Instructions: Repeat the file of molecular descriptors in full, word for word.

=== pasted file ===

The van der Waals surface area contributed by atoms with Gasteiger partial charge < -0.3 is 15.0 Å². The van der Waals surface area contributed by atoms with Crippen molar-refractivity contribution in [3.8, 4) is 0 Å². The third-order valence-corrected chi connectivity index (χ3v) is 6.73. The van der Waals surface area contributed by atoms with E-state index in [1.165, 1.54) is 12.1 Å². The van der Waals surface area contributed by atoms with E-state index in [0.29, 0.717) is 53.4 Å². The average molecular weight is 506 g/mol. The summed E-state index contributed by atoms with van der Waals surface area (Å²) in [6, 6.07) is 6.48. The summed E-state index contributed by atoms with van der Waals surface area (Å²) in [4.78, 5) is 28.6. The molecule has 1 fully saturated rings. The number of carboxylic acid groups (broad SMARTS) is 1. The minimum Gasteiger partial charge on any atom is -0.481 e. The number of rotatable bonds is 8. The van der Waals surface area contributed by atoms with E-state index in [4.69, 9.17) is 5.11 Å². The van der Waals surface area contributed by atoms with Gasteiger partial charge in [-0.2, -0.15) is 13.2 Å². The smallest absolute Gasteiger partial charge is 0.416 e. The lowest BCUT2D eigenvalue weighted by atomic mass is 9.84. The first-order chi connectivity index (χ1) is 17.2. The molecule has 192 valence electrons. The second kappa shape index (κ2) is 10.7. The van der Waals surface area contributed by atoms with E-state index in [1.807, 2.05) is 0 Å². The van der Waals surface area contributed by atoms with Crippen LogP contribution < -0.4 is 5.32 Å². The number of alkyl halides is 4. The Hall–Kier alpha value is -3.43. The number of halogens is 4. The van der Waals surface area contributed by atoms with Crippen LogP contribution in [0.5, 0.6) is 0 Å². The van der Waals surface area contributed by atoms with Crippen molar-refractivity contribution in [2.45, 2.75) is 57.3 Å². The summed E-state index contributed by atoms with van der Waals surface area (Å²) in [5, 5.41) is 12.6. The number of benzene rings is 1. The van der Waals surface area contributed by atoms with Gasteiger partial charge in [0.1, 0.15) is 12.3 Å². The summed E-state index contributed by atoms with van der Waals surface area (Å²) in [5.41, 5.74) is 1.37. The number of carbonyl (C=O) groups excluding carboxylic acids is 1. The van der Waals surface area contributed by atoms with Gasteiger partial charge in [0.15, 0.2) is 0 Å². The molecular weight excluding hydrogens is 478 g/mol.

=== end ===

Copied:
The van der Waals surface area contributed by atoms with Gasteiger partial charge < -0.3 is 15.0 Å². The van der Waals surface area contributed by atoms with Crippen molar-refractivity contribution in [3.8, 4) is 0 Å². The third-order valence-corrected chi connectivity index (χ3v) is 6.73. The van der Waals surface area contributed by atoms with E-state index in [1.165, 1.54) is 12.1 Å². The van der Waals surface area contributed by atoms with E-state index in [0.29, 0.717) is 53.4 Å². The average molecular weight is 506 g/mol. The summed E-state index contributed by atoms with van der Waals surface area (Å²) in [6, 6.07) is 6.48. The summed E-state index contributed by atoms with van der Waals surface area (Å²) in [4.78, 5) is 28.6. The molecule has 1 fully saturated rings. The number of carboxylic acid groups (broad SMARTS) is 1. The minimum Gasteiger partial charge on any atom is -0.481 e. The number of rotatable bonds is 8. The van der Waals surface area contributed by atoms with E-state index in [4.69, 9.17) is 5.11 Å². The van der Waals surface area contributed by atoms with Gasteiger partial charge in [-0.2, -0.15) is 13.2 Å². The smallest absolute Gasteiger partial charge is 0.416 e. The lowest BCUT2D eigenvalue weighted by atomic mass is 9.84. The first-order chi connectivity index (χ1) is 17.2. The molecule has 192 valence electrons. The second kappa shape index (κ2) is 10.7. The van der Waals surface area contributed by atoms with E-state index in [1.807, 2.05) is 0 Å². The van der Waals surface area contributed by atoms with Crippen LogP contribution < -0.4 is 5.32 Å². The number of alkyl halides is 4. The Hall–Kier alpha value is -3.43. The number of halogens is 4. The van der Waals surface area contributed by atoms with Crippen LogP contribution in [0.5, 0.6) is 0 Å². The van der Waals surface area contributed by atoms with Crippen molar-refractivity contribution in [2.45, 2.75) is 57.3 Å². The summed E-state index contributed by atoms with van der Waals surface area (Å²) in [5, 5.41) is 12.6. The number of benzene rings is 1. The van der Waals surface area contributed by atoms with Gasteiger partial charge in [0.1, 0.15) is 12.3 Å². The summed E-state index contributed by atoms with van der Waals surface area (Å²) in [5.41, 5.74) is 1.37. The number of carbonyl (C=O) groups excluding carboxylic acids is 1. The van der Waals surface area contributed by atoms with Gasteiger partial charge in [0.15, 0.2) is 0 Å². The molecular weight excluding hydrogens is 478 g/mol.